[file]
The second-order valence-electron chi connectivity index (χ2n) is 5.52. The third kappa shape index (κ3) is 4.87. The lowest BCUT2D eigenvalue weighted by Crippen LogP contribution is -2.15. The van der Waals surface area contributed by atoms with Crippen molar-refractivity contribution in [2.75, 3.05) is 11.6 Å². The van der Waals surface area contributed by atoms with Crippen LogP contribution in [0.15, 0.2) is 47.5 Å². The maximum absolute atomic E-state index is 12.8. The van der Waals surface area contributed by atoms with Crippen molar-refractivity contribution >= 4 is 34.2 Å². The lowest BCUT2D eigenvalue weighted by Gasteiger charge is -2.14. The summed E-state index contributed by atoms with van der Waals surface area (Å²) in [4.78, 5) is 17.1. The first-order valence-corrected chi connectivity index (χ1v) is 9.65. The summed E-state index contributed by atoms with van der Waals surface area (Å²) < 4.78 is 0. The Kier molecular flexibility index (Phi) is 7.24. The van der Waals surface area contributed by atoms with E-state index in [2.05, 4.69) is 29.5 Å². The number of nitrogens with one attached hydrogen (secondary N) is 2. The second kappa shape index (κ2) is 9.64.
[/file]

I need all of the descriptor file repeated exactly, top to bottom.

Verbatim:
The second-order valence-electron chi connectivity index (χ2n) is 5.52. The third kappa shape index (κ3) is 4.87. The lowest BCUT2D eigenvalue weighted by Crippen LogP contribution is -2.15. The van der Waals surface area contributed by atoms with Crippen molar-refractivity contribution in [2.75, 3.05) is 11.6 Å². The van der Waals surface area contributed by atoms with Crippen LogP contribution in [0.15, 0.2) is 47.5 Å². The maximum absolute atomic E-state index is 12.8. The van der Waals surface area contributed by atoms with Crippen molar-refractivity contribution >= 4 is 34.2 Å². The lowest BCUT2D eigenvalue weighted by Gasteiger charge is -2.14. The summed E-state index contributed by atoms with van der Waals surface area (Å²) in [4.78, 5) is 17.1. The first-order valence-corrected chi connectivity index (χ1v) is 9.65. The summed E-state index contributed by atoms with van der Waals surface area (Å²) < 4.78 is 0. The Kier molecular flexibility index (Phi) is 7.24. The van der Waals surface area contributed by atoms with E-state index in [2.05, 4.69) is 29.5 Å². The number of nitrogens with one attached hydrogen (secondary N) is 2. The second kappa shape index (κ2) is 9.64.